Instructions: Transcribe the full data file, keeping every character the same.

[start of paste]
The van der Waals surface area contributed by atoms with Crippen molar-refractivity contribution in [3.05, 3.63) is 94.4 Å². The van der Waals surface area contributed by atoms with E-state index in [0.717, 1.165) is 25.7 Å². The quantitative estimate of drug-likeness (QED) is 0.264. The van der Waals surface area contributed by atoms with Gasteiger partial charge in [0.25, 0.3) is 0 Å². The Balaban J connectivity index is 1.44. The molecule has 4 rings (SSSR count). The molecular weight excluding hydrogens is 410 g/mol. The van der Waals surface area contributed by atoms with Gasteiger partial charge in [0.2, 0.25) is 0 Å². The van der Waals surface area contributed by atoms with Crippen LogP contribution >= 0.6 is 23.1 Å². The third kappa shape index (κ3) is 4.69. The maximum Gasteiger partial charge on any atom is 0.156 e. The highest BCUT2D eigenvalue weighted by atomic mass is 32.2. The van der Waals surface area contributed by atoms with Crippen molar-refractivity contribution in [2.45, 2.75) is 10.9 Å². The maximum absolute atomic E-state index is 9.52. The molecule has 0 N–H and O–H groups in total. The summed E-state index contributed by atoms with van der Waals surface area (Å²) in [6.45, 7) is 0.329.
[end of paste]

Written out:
The van der Waals surface area contributed by atoms with Crippen molar-refractivity contribution in [3.05, 3.63) is 94.4 Å². The van der Waals surface area contributed by atoms with E-state index in [0.717, 1.165) is 25.7 Å². The quantitative estimate of drug-likeness (QED) is 0.264. The van der Waals surface area contributed by atoms with Gasteiger partial charge in [0.25, 0.3) is 0 Å². The Balaban J connectivity index is 1.44. The molecule has 4 rings (SSSR count). The molecular weight excluding hydrogens is 410 g/mol. The van der Waals surface area contributed by atoms with Gasteiger partial charge in [0.2, 0.25) is 0 Å². The van der Waals surface area contributed by atoms with Crippen LogP contribution >= 0.6 is 23.1 Å². The third kappa shape index (κ3) is 4.69. The maximum Gasteiger partial charge on any atom is 0.156 e. The highest BCUT2D eigenvalue weighted by atomic mass is 32.2. The van der Waals surface area contributed by atoms with Crippen molar-refractivity contribution in [2.45, 2.75) is 10.9 Å². The maximum absolute atomic E-state index is 9.52. The molecule has 0 N–H and O–H groups in total. The summed E-state index contributed by atoms with van der Waals surface area (Å²) in [6.45, 7) is 0.329.